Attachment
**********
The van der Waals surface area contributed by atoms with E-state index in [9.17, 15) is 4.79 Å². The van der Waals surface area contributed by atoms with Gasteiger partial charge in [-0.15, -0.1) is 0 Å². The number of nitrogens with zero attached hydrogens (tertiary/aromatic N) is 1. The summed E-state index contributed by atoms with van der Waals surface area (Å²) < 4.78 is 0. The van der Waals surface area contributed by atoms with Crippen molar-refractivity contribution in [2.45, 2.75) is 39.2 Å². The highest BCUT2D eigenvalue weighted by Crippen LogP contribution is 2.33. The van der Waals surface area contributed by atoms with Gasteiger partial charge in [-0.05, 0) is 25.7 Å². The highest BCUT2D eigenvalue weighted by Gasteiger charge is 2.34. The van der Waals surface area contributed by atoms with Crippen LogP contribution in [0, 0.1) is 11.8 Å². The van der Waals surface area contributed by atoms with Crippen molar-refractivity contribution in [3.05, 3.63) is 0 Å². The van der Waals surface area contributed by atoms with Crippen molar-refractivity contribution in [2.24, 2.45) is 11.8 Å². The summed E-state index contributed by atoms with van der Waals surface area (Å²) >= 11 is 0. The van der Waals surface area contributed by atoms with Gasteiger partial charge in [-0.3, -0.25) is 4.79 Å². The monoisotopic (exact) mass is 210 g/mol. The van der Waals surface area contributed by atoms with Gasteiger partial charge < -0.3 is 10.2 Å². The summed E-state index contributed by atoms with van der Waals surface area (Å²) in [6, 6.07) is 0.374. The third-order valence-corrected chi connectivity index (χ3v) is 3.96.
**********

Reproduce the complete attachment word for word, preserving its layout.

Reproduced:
The van der Waals surface area contributed by atoms with E-state index in [9.17, 15) is 4.79 Å². The van der Waals surface area contributed by atoms with Gasteiger partial charge in [-0.15, -0.1) is 0 Å². The number of nitrogens with zero attached hydrogens (tertiary/aromatic N) is 1. The summed E-state index contributed by atoms with van der Waals surface area (Å²) < 4.78 is 0. The van der Waals surface area contributed by atoms with Crippen molar-refractivity contribution in [2.45, 2.75) is 39.2 Å². The highest BCUT2D eigenvalue weighted by Crippen LogP contribution is 2.33. The van der Waals surface area contributed by atoms with Gasteiger partial charge in [-0.05, 0) is 25.7 Å². The highest BCUT2D eigenvalue weighted by Gasteiger charge is 2.34. The van der Waals surface area contributed by atoms with Crippen LogP contribution in [0, 0.1) is 11.8 Å². The van der Waals surface area contributed by atoms with Crippen molar-refractivity contribution in [3.05, 3.63) is 0 Å². The van der Waals surface area contributed by atoms with Crippen molar-refractivity contribution in [2.24, 2.45) is 11.8 Å². The summed E-state index contributed by atoms with van der Waals surface area (Å²) >= 11 is 0. The van der Waals surface area contributed by atoms with Gasteiger partial charge in [-0.3, -0.25) is 4.79 Å². The monoisotopic (exact) mass is 210 g/mol. The van der Waals surface area contributed by atoms with Gasteiger partial charge < -0.3 is 10.2 Å². The summed E-state index contributed by atoms with van der Waals surface area (Å²) in [6, 6.07) is 0.374. The third-order valence-corrected chi connectivity index (χ3v) is 3.96.